The disclosure that oil has been discovered in commercial quantity in the Lagos offshore, within the confines of the Dahomey Basin, has been greeted with mixed feelings.
Activist and President, Friends of the Earth International, Nnimmo Bassey, made this known recently at a workshop in Lagos titled: “Oil in Lagos: What is in it for the planet?”
Bassey said the discovery and exploration for oil in the Niger Delta area for decades has made the region the most polluted area in the world due to countless oil spills that have not been cleaned up.
He that exploring oil in Lagos would boost the economy of the state but the environmental and socio-economic consequences are far more damaging.
Struggle for resource control from oil exploration has brought about the nation’s economy solely dependent on oil with other key sectors like agriculture being neglected, he lamented, adding that it has likewise led to increased level of violence and insecurity like kidnapping, communal crisis, oil spillage resulting in loss of bio-diversity and damage to arable land.
According to Bassey, it is better to leave the oil in the soil as demand for fossil fuel is one of the key factors responsible for global carbon emission that causes climate change.
Even though the world cannot imagine living without oil, but they have to because oil is not renewable, he concluded.
Representative of the Commissioner for the Ministry of Environment, Titi Fadipe, said oil discovery in Lagos would further boost its economy and create job opportunities for the unemployed.
Fadipe said all the assessments and policies needed to ensure that oil exploration positively impacts the environment would be undertaken by the state government.
Another speaker, Dr. Abiodun Olusogo from the Lagos State Marginalised Communities Forum, said oil exploration in Lagos would further increase the number of displaced and marginalised persons. Presently, a lot of indigenous Lagosians are being displaced due to land grabbing by the rich and powerful without proper consultation with the people. The rights of indigenous people is fundamental if the Lagos State Government plans to explore oil, he added.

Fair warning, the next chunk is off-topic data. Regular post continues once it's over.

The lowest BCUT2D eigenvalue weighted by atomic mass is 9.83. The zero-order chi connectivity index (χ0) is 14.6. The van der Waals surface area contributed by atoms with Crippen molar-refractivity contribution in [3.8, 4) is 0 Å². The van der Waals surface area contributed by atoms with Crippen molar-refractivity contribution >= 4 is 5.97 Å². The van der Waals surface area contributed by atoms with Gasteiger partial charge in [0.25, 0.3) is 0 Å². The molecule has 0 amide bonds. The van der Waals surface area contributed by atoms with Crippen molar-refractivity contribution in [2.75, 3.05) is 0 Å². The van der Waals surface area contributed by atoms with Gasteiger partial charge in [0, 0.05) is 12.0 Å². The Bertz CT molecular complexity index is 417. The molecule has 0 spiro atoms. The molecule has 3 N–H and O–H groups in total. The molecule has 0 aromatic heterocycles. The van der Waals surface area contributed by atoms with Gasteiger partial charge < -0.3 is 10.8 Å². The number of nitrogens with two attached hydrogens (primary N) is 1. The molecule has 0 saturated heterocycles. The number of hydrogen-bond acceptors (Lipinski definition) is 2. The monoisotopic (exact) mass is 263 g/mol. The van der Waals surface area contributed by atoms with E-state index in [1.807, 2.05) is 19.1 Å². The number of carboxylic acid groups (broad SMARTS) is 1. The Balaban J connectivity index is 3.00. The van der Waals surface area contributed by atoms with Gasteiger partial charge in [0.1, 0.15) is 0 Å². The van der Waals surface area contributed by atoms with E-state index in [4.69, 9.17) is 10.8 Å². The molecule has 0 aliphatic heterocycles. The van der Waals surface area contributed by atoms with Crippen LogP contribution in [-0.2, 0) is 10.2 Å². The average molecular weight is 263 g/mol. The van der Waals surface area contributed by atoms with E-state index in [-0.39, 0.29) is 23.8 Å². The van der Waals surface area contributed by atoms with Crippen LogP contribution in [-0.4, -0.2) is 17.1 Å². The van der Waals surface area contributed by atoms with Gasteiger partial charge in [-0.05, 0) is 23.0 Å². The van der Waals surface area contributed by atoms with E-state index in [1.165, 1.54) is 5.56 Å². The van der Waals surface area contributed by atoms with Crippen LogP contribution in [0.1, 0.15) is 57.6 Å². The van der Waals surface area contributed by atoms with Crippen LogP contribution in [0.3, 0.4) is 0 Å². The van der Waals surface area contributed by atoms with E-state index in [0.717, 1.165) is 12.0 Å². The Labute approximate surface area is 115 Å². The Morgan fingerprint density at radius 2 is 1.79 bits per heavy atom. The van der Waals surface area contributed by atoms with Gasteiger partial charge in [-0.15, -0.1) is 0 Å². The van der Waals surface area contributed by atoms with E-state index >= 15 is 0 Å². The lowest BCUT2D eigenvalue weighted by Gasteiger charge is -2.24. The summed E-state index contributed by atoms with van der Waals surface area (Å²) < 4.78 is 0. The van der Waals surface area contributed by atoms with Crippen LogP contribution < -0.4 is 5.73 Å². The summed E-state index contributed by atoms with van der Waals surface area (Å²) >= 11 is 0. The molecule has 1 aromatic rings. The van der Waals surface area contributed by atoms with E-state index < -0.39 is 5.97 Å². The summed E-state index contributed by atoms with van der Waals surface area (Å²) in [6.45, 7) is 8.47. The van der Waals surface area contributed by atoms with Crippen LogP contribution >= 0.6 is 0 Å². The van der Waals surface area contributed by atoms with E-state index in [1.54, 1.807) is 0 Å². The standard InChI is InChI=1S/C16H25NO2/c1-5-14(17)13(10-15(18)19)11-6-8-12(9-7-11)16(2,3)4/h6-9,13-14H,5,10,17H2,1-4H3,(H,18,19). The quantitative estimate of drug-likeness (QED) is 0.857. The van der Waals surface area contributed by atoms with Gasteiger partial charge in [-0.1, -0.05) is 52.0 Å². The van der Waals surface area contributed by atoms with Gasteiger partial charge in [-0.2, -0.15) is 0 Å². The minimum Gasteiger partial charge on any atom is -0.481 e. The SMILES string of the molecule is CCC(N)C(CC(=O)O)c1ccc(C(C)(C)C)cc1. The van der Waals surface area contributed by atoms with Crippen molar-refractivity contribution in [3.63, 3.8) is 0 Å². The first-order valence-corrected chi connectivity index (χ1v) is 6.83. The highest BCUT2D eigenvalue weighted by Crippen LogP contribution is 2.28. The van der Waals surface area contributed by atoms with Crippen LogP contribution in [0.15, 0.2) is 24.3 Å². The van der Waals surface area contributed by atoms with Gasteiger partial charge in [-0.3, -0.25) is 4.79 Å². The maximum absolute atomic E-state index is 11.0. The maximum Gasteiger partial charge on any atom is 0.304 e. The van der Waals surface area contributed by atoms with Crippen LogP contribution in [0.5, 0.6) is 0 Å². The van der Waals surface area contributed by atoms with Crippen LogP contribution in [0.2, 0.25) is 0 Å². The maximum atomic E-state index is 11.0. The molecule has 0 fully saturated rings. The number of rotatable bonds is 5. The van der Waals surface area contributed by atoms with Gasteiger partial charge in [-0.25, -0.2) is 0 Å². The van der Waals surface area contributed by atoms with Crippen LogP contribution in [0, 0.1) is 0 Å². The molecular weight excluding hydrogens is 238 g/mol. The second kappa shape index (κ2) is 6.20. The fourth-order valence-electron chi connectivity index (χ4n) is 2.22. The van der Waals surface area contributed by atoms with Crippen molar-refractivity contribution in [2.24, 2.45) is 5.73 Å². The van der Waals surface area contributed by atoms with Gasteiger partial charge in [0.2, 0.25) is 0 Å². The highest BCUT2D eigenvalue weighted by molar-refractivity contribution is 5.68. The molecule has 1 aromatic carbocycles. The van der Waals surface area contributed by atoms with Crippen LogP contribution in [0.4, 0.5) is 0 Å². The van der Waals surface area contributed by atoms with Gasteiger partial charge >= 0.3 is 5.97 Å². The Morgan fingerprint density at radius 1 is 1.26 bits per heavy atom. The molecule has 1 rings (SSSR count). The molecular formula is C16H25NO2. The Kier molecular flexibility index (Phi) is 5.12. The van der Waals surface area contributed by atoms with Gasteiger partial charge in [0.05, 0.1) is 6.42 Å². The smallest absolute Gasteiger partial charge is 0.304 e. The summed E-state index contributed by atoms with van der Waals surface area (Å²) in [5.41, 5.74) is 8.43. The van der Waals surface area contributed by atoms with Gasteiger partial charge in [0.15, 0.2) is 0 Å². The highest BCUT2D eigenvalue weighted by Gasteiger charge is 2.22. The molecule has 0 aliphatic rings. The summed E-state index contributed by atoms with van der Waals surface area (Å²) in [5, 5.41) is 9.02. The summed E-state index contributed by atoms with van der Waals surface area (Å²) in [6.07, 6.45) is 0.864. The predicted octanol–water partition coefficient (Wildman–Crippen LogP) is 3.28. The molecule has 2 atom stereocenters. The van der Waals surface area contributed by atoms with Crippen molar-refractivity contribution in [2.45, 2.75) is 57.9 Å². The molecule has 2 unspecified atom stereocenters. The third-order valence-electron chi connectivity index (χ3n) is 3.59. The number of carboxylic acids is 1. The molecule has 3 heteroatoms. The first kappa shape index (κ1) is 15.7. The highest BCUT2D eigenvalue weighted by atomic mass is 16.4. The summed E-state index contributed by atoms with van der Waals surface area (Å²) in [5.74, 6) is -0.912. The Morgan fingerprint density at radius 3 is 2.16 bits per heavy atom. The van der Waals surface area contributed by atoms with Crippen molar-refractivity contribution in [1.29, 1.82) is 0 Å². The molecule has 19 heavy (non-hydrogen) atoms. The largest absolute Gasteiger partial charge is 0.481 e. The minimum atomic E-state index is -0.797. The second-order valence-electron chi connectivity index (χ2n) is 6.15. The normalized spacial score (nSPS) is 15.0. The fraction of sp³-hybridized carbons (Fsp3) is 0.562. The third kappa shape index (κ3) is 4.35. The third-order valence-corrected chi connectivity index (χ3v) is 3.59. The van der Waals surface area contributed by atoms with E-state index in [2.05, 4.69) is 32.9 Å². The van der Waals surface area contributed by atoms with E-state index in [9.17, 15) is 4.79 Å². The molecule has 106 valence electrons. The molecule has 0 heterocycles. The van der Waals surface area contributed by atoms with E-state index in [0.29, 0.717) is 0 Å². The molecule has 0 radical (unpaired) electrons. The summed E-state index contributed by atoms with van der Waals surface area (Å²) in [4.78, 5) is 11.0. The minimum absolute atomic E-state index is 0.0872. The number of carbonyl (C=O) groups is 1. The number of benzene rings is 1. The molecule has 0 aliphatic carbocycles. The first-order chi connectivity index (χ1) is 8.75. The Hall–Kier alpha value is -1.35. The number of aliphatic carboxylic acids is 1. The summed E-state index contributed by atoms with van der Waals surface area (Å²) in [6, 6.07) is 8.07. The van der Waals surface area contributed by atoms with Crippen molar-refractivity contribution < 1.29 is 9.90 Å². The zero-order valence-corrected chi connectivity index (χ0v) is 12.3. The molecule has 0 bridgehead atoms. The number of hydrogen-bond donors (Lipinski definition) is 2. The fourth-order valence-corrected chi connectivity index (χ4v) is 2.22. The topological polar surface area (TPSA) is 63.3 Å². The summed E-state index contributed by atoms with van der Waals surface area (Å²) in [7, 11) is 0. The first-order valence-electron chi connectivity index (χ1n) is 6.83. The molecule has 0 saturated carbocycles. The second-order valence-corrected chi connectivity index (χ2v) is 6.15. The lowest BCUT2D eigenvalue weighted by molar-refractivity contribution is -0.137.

Programme Director of Bailiff Africa and organisers of the workshop, Funmi Oyatogun, stressed that the workshop was geared towards increasing awareness among Lagosians on the discovery of oil in commercial quantity in the state.
Oyatogun pointed out that Bailiff Africa is concerned about the participation of the youths in environmental matters, lending credence to the fact that majority of the participants are young people.
“Around the world young people are becoming more participatory in governance and Nigeria cannot afford to be left behind. Again, oil exploration is an environmental issue that scientists have proven is responsible for climate change and we want to live in a friendly environment. We therefore should be concerned about how government policies made today will impact on us tomorrow,” she stated.
A participant, Peter Sohe, who hails from Badagry, disclosed that gas flaring in the area is affecting the health of the people as well as their livelihood as fishing in some areas of Badagry has reduced.
He urged Lagosians not to be too excited about oil discovery in the state as a visit to the area where gas is being flared in Badagry will make them come to terms with the environmental impact of oil exploration.
By Tina Armstrong-Ogbonna